Tuesday, July 10, 2007

And the winner of the next series of The Apprentice is....

After months in the markets Tanya and I have possibly become just a little complacent. We set up our stall, sit back on our chairs, munch a croissant and read La Provence. Even in a nation renowned for the liquid breakfast past experience has taught us that there is little point in trying to sell wine until 11’o clock.

Provencal markets have a more relaxed air than the average UK affair, where some beer bellied bruiser with industrial lungs bellows out his wares. In the dappled romantic light underneath the plane trees you don’t hear anyone shouting out that oranges are a euro a dozen. Instead shopping in Luberon markets is a serene affair and like the other traders we wait until the customers come to us. At least that was the case….

This week we were visited by an old friend from London. Readers of my books will be familiar with Peter Tate, a passionate Francophile and long term supporter of our crazy decision to give up our stable careers in London to work in French markets.

Tanya and I did the usual - set up, bought a pastry and waited for the rising sun to engender a thirst. Peter was having none of it. Standing in front of our stall like a sales rep at a mobile phone conference, he accosted anyone who came near. Noting the bottle neck of punters building up around his ample frame, one of my fellow traders commented that he was like a bouchon, the French word for cork or traffic jam. It was uncannily accurate. Nobody could move into the rest of the market until they got past Peter who was wielding our bottles of wine like a cowboy playing with his six shooters. Conscious of our budget we normally pour people a small sip, trying to ensure that a bottle lasts a whole market, but Peter took the view that the bigger the glasses the more guilty people would feel if they didn’t buy anything. His sales patter took no prisoners.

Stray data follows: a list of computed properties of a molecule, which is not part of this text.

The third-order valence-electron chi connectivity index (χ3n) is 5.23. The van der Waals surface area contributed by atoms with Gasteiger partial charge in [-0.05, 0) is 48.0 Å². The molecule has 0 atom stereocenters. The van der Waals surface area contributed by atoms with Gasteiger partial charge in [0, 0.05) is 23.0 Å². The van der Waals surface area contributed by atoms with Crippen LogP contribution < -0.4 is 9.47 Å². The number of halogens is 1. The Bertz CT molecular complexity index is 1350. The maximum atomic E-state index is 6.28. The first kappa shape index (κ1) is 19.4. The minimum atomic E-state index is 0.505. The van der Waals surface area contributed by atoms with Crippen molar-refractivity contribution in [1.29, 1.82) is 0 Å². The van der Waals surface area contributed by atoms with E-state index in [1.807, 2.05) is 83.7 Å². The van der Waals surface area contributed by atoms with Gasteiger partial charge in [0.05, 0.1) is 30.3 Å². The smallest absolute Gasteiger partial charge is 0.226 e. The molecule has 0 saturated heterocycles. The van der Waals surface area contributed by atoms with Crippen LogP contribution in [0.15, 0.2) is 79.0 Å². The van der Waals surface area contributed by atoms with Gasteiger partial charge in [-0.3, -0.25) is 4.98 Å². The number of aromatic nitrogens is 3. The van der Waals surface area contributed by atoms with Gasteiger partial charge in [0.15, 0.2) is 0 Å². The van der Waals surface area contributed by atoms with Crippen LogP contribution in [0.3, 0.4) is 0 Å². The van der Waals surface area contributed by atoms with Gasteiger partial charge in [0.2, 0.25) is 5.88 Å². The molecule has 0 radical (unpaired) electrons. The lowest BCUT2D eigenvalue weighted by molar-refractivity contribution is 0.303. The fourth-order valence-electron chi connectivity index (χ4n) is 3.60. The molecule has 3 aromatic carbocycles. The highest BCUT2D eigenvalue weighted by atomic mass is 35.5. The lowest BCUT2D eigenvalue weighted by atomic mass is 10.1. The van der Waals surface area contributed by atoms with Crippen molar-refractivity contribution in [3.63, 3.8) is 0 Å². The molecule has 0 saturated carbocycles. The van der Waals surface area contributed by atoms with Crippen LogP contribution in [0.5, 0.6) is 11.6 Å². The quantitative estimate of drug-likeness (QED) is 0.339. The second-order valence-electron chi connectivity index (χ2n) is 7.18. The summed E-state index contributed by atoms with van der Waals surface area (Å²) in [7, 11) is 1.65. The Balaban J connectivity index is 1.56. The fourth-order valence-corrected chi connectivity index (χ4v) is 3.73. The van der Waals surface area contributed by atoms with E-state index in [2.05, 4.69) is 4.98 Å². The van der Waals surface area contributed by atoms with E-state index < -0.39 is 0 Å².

“Would you like to buy some wine?”

“I can’t I am a diabetic.”

“You can still buy it, you’ll just have to let me drink it for you.”

All winter we’d been cultivating a relationship with a lovely French lady called Lydia. Gradually she has begun to buy her wine from us. Tanya and I are polite charming and anxious not to offend, so poor Lydia didn’t know what had happened when we set Peter loose with his pidgin French. She foolishly mentioned she’d been invited for lunch and despite her protests that she’d already baked a cake as a gift she found a bottle of red pressed into her hands.

Tanya and I looked ruefully on, wondering how many of our business relationships would survive the morning. But at the end of the market, our stall was practically devoid of wine, and our money belts bulging with euros, leaving me thinking that Peter should put himself down for the next series of The Apprentice. The only problem is he’s in his sixties and would probably tell Alan Sugar to F-off.